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Proceedings and Debates of the 1864 Constitutional Convention
Volume 102, Volume 1, Debates 630   View pdf image (33K)
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those that did not at first intend to establish
an independent government, into rebellion ,
it alienated and estranged them, and they de
termined to set up an independent govern
ment for themselves. The same policy has
been tried by other governments, and in
other times. And the very same problem is
now being solved in our country. God
only knows what will be the result. I think,
myself, it was a great mistake. I think that
mild and peaceful measures might have pro-
duced conciliation, and avoided all these
troubles, and that to-day we would have been
a united nation and people, united in the
bonds of interest and of love and of concord.
But force has been used to win back love,
and the end is not. yet. Force cannot win
back affection; it cannot re-establish love.
Where there is a discordant feeling it must
be removed by conciliation. The unity of
our people is worth nothing unless we are
bound together by the strong ties of interest
and affection.
Now, sir, the theory and doctrine here is
that there are people in this State whose in-
terests are opposed to the Government, and
who are in favor of the rebellion. In order to
remedy that, violent measures are to be in-
stituted; this property is to be wrested from
their hands in order to win back their love.
Now, sir, it will not have the desired effect.
If there are such persons, this measure will
but increase their animosity; it will even
make enemies out of friends, and make those
who are now enemies still more bitter in their
enmity. That enmity will not die out with
the present generation, nor in the generation
to come. It will be banded down from
father to son for ages. They will drag their
children to the altar, as was done with Han-
nibal of old, and make them swear by all
the powers above, eternal vengeance and
deadly hate against the people and the power
that thus robbed them of their rights.
" The flesh will quiver when the pincers tear ;
The blood will follow where the knife is
Mr. DANIEL. Mr.' President: The impor-
tance of the subject now under consideration
cannot be well over-estimated. I am aware
that the change proposed will affect seriously
the habits and customs of social life. That
it will cancel the title to what has been here-
tofore a large amount of property, and
has always been recognized and protected by
the Constitution and laws of the State and
nation as such.
I admit, therefore, there is some force in
the arguments of gentlemen on the other
side who speak of this protection, and of the
inducements that may have been held out to
them to invest therein But when gentlemen
insist so strongly upon the fact that because
by the laws of the State this property has
been so carefully guarded and sensitively
legislated for in the past, it is a reason that it
should continue to be thus legislated for in
future, I tell them that it is a sword that
cuts both ways. That it is for that very
reason, in part, that has caused the people
in their majesty to determine that such
partial, and lo a large portion of them, of-
fensive legislation shall no longer exist; and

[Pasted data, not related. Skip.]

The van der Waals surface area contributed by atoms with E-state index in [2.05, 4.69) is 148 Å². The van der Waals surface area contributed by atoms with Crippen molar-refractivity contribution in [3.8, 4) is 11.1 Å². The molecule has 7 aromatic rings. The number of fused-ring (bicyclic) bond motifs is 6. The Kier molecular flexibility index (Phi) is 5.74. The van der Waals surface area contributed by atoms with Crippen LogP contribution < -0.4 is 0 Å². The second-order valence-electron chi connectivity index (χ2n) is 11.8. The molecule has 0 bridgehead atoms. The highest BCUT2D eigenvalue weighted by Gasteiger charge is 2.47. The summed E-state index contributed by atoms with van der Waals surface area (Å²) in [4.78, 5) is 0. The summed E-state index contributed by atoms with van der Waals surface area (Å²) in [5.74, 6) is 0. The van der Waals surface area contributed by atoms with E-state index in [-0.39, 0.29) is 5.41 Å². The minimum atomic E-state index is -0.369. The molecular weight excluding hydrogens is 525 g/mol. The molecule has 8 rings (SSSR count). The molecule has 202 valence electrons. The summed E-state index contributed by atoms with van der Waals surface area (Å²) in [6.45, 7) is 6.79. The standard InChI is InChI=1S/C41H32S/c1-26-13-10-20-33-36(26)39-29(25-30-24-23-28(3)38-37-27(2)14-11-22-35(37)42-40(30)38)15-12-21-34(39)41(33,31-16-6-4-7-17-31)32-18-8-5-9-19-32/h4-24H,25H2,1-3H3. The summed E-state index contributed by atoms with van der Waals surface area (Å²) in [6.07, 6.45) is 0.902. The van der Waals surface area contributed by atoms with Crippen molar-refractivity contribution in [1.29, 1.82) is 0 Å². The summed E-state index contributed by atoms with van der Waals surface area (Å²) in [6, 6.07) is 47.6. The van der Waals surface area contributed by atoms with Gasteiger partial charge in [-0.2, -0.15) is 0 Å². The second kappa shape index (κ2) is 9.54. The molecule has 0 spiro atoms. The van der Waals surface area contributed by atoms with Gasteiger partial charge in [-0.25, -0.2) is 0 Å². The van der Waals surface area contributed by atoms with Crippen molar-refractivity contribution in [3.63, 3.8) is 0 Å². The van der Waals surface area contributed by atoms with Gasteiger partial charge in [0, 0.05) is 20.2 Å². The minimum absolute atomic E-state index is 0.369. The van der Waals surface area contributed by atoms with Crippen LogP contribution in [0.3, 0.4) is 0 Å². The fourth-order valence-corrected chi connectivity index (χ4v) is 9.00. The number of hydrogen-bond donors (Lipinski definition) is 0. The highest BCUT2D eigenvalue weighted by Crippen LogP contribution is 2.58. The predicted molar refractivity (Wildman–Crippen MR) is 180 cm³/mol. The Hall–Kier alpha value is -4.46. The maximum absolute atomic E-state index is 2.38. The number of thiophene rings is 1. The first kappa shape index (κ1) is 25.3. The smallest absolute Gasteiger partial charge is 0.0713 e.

one of the great objects in sending us here,
is that the State of Maryland shall no longer
tolerate such iniquitous enactments upon her
statute book. They have even essayed, sir,
to come between a man's conscience and his
God, and by a solemn statute, passed a few
years since, determined that there shall be no
more manumission. Thus seeking to per-
petuate the institution of slavery for all
coming time, and to reduce the whole race
ultimately to that condition.
But before I proceed directly with my ar-
gument, I wish to reply to some remarks that
have just fallen from the gentleman (Mr.
Henkle) who has just preceded me. Belore
this, however, I desire to say that I do not
question that good men have and do hold
slaves. Some of the best men I ever knew
were such, men of the most tender and re-
fined feelings and the purest Christian charac-
ters—that the spirit of the laws and cir-
cumstances by which these men were sur-
rounded, in a great measure, necessitated it.
But I hold now that a man's duty is placed
in a very different light from what it wits for-
merly. ''The limes of our former ignorance
God may have winked at, but now commands
every man to repent." livery man is now
called upon to act and to say whether human
bondage or freedom shall be the future con-
dition of the State. And, in my judgment,
it depends upon how gentlemen now take
their positions, how they meet up to the re-
quirements of the duty of the hour, whether
they can longer excuse themselves from
guilt, I take my position unhesitatingly on
the side of freedom.
The gentleman who has just preceded me
seems to have great fears about the elevation
of the negro if this measure should prevail.
It seems to be a spectre continually haunting
him and others on that side of the house.
Yet in another part of his speech he speaks
of their being such a degraded, idle and
mischievous class of being's, even under the
best circumstances, when free, that one can
not well see how he can have any just fears
about their elevation.
Much has also boon said by him and others
of his views, about the Southern counties
aiding so materially in constructing works
of internal improvement, which has made
Baltimore almost all that she is. In reply I
may say, first, that in helping to build up
Baltimore they have only been building up a
great market for their tobacco and other pro-
ducts. When, therefore, due consideration
is given to this, and an account is taken of

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Proceedings and Debates of the 1864 Constitutional Convention
Volume 102, Volume 1, Debates 630   View pdf image (33K)
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